|Self publishing in the 15th century.|
Sometimes it's not easy writing reviews.* I believe in being honest about how I feel about the books I post here. I don't go out of my way to be mean. I don't believe in any kind of bullying whatsoever. Most people realize that I am just one person and don't give my criticism too much weight. No one is going to kill themselves over what I write here. I hope.
A while back I was contacted by an author (who will remain nameless) and asked if I would like to review the first two books of her four book series. In her email she told me a little about the story and it sounded really cool. I was looking forward to reading them.
When the books came they were published by “self publish” print-on-demand company called AuthorHouse. Self-publishing used to be called “vanity publishing” for a very good reason. Not that good books can't come out of this kind of publishing. I vaguely remember a story about a famous novel that was first published by the author and sold out of the back of his car.
Unfortunately a lot of garbage is also published this way. Not that these books are garbage. I think publication was a little premature.
I have to give the woman props for being brave enough to contact strangers and ask them to review her work. I just wish she had spent the $600 she gave AuthorHouse on hiring a professional editor. The writing in the first book (I didn't even open the second) is both too formal and awkward.
Let's start with the back cover blurb. You know I judge a book by it's blurb. You've got about 30 seconds to interest me before I move on to another book. The blurb on this book is wordy and complicated. It really needs editing.
Below the blurb is a bit about the author. Then what happens to the heroine at the end of the fourth book is there in print. Why bother reading the book now that I know how it ends?
There's also a dedication on the back cover. While it is a nice sentiment, I don't think it belongs on the back cover. Especially when it is already inside the book. Just my personal preference.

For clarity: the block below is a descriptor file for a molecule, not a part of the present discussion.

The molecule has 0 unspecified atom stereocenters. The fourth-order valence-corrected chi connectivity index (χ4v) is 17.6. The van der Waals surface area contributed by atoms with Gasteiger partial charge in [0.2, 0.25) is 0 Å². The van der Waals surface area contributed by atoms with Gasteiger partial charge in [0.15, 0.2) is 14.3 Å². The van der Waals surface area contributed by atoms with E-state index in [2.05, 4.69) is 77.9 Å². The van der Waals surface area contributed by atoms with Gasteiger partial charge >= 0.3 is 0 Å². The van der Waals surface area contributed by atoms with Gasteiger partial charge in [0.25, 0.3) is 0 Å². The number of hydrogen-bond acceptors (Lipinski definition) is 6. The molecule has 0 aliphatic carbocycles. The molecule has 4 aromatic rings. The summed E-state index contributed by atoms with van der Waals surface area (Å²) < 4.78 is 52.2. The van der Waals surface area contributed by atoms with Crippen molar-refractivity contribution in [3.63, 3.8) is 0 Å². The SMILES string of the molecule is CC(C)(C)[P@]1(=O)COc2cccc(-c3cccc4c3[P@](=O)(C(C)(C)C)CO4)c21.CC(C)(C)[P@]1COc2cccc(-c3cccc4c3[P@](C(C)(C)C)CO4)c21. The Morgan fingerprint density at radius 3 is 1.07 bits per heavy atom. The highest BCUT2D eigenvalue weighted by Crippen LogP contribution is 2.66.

Things that bugged me in the first few pages:
“The black darkness beyond the door looked like a step into infinity.”
Does “darkness” come in colors now? I must have missed the memo. Beyond the “infinity” cliché, the first thing I thought of after reading that sentence was “To infinity and beyond” from Toy Story.
“As her small, booted feet descended the narrow stairs...”
Just her feet? The rest of her stayed behind? It's a small thing but it took me out of the story.
“No guards, she thought. Everyone must be downstairs, perhaps for an important event. Otherwise their monstrous guards greet and kill any intruder.” (author's italics)
Who thinks “perhaps” beside maybe, Yoda? It's just awkward.
“The bottom of the stairs opened into an amphitheatre belowground.”
Nothing really wrong with that sentence except for the fact that a few paragraphs before the author already stated that most of the building is underground and her heroine (or her feet) descended from ground level. Oh and “belowground?”
The heroine “screamed in pain” more than once in the first 4 pages (two different fights). Not really wrong just kind of annoying. Pet peeve.
Then the story skips 200 years and we get this passage: